Facebook Needs To See Your Nudes

Ever taken a nude selfie? How about filming a kinky video for your partner? If so, then you could be at risk of falling victim to revenge porn. But don’t worry, Facebook have the answer! Of course they will need to review your nudes first. It’s for a good reason, honest…

What is revenge porn?

Revenge porn is when a person shares explicit content of someone else without their permission. In recent years this toxic trend has skyrocketed across social media platforms such as Facebook. In fact, a May 2017 The Guardian news article revealed that Facebook received more than 51,000 reports of revenge porn in January 2017 alone which led to the social networking giant disabling over 14,000 accounts.

It gets even worse; a 2016 Data and Society journal found that approximately 1 in 25 Americans have had someone post an image without their permission (or threaten to do so). Believe it or not, this figure rose to 1 in 10 for women under 30 years old.

Perhaps the most worrying statistic came from a June 2017 Facebook survey carried out by the anti-revenge porn advocacy group Cyber Civil Rights Initiative. This survey revealed that 1 in 20 social media users have posted a sexually graphic image without the consent of the person in the photo.

The solution

What will put an end to this revenge porn epidemic? Well, Facebook believe that the answer may lie within their new pilot program. Currently being tested in Australia, Facebook have joined forces with eSafety division of the Australian government in an effort to prevent explicit images from being shared without consent across all Facebook Groups, Messenger and Instagram platforms.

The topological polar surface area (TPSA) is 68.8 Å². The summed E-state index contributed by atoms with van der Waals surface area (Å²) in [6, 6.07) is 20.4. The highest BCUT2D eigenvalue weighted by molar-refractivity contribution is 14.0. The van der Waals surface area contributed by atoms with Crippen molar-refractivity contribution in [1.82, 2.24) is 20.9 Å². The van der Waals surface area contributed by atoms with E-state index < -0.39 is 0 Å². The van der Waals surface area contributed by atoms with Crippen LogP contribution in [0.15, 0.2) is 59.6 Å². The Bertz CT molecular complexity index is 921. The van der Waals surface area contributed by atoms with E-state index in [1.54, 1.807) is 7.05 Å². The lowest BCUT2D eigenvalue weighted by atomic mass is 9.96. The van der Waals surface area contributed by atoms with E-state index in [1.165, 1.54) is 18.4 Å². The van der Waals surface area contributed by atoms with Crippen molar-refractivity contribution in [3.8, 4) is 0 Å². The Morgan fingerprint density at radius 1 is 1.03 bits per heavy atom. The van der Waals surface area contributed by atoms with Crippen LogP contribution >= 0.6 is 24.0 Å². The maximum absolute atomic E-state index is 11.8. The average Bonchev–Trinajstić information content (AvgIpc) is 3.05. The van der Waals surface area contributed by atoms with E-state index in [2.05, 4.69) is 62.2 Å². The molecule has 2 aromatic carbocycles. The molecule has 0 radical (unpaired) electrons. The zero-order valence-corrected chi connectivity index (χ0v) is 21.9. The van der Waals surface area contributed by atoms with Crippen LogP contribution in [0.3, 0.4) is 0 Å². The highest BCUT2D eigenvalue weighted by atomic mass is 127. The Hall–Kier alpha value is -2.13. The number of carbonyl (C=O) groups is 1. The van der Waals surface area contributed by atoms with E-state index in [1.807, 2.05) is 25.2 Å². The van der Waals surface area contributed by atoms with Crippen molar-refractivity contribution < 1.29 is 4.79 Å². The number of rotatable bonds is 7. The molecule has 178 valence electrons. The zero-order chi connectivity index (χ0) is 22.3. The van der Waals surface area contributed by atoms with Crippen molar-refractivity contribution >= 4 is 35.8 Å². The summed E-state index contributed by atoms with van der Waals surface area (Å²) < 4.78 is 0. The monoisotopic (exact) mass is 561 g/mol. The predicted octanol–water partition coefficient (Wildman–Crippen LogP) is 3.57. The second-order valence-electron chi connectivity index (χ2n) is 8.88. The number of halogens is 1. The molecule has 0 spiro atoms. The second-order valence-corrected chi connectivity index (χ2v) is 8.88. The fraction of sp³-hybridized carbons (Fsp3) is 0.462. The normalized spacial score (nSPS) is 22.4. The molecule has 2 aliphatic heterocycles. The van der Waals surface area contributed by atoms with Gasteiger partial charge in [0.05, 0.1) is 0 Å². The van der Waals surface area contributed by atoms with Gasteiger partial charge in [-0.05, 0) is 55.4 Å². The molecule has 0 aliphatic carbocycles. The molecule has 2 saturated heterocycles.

This pilot program involves Facebook asking users to upload any nude photos that they think may be distributed without their consent. By doing so, Facebook employees can review these uploaded images in order to prevent them from being shared. No we’re not kidding.

So how does it work?

First things first, a user who fears that they may be a victim of revenge porn fills out a form on the Australian eSafety Commissioner’s website.

From here, the user sends the explicit content in question to themselves via Facebook Messenger whilst the eSafety Commissioner notifies Facebook of the user’s photo submission.

Facebook’s community operations team will then use ‘image matching technology’ to prevent these photos from being uploaded or shared online. To do so, at least one ‘specially trained representative’ will review these images (Don’t worry, we’re sure they’ll only take a quick peek!).

After the photos have been reviewed, they will be ‘hashed’ – i.e. converted into an ‘unreadable numerical fingerprint’. This process will block any attempts from other users to upload these images via all of Facebook’s platforms. As Antigone Davis, Facebook’s Global Head of Security, explained in a November 2017 press release;